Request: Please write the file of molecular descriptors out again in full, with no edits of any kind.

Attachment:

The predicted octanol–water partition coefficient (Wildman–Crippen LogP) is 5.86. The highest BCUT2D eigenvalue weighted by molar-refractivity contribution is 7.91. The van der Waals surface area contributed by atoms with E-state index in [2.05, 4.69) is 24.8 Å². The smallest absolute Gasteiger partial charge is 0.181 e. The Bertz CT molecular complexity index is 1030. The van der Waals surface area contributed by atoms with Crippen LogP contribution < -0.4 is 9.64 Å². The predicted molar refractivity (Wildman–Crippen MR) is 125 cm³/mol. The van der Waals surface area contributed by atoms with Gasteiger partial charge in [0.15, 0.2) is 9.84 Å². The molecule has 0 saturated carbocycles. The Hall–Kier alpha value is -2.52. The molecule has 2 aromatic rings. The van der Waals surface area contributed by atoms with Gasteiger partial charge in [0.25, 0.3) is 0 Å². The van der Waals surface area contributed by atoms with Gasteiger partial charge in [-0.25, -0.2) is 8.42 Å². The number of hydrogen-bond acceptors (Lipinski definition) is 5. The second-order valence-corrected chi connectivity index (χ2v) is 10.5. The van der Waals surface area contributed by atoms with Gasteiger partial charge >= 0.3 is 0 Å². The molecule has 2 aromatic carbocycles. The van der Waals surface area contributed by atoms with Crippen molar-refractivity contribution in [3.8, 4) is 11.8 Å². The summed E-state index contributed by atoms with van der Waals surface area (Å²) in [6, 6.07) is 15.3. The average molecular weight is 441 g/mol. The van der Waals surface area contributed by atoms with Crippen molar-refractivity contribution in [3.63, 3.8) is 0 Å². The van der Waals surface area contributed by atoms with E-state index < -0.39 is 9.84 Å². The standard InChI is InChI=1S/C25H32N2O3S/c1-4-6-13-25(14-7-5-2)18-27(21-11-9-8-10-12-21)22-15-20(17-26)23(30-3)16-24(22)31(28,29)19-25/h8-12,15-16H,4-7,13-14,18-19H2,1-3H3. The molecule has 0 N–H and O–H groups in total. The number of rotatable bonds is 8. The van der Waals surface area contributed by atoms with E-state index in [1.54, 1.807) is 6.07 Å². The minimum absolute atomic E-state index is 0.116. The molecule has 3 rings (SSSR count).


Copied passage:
The predicted octanol–water partition coefficient (Wildman–Crippen LogP) is 5.86. The highest BCUT2D eigenvalue weighted by molar-refractivity contribution is 7.91. The van der Waals surface area contributed by atoms with E-state index in [2.05, 4.69) is 24.8 Å². The smallest absolute Gasteiger partial charge is 0.181 e. The Bertz CT molecular complexity index is 1030. The van der Waals surface area contributed by atoms with Crippen LogP contribution < -0.4 is 9.64 Å². The predicted molar refractivity (Wildman–Crippen MR) is 125 cm³/mol. The van der Waals surface area contributed by atoms with Gasteiger partial charge in [0.15, 0.2) is 9.84 Å². The molecule has 0 saturated carbocycles. The Hall–Kier alpha value is -2.52. The molecule has 2 aromatic rings. The van der Waals surface area contributed by atoms with Gasteiger partial charge in [0.25, 0.3) is 0 Å². The van der Waals surface area contributed by atoms with Gasteiger partial charge in [-0.25, -0.2) is 8.42 Å². The number of hydrogen-bond acceptors (Lipinski definition) is 5. The second-order valence-corrected chi connectivity index (χ2v) is 10.5. The van der Waals surface area contributed by atoms with Gasteiger partial charge >= 0.3 is 0 Å². The molecule has 2 aromatic carbocycles. The van der Waals surface area contributed by atoms with Crippen molar-refractivity contribution in [3.8, 4) is 11.8 Å². The summed E-state index contributed by atoms with van der Waals surface area (Å²) in [6, 6.07) is 15.3. The average molecular weight is 441 g/mol. The van der Waals surface area contributed by atoms with Crippen molar-refractivity contribution in [3.63, 3.8) is 0 Å². The van der Waals surface area contributed by atoms with E-state index < -0.39 is 9.84 Å². The standard InChI is InChI=1S/C25H32N2O3S/c1-4-6-13-25(14-7-5-2)18-27(21-11-9-8-10-12-21)22-15-20(17-26)23(30-3)16-24(22)31(28,29)19-25/h8-12,15-16H,4-7,13-14,18-19H2,1-3H3. The molecule has 0 N–H and O–H groups in total. The number of rotatable bonds is 8. The van der Waals surface area contributed by atoms with E-state index in [1.54, 1.807) is 6.07 Å². The minimum absolute atomic E-state index is 0.116. The molecule has 3 rings (SSSR count).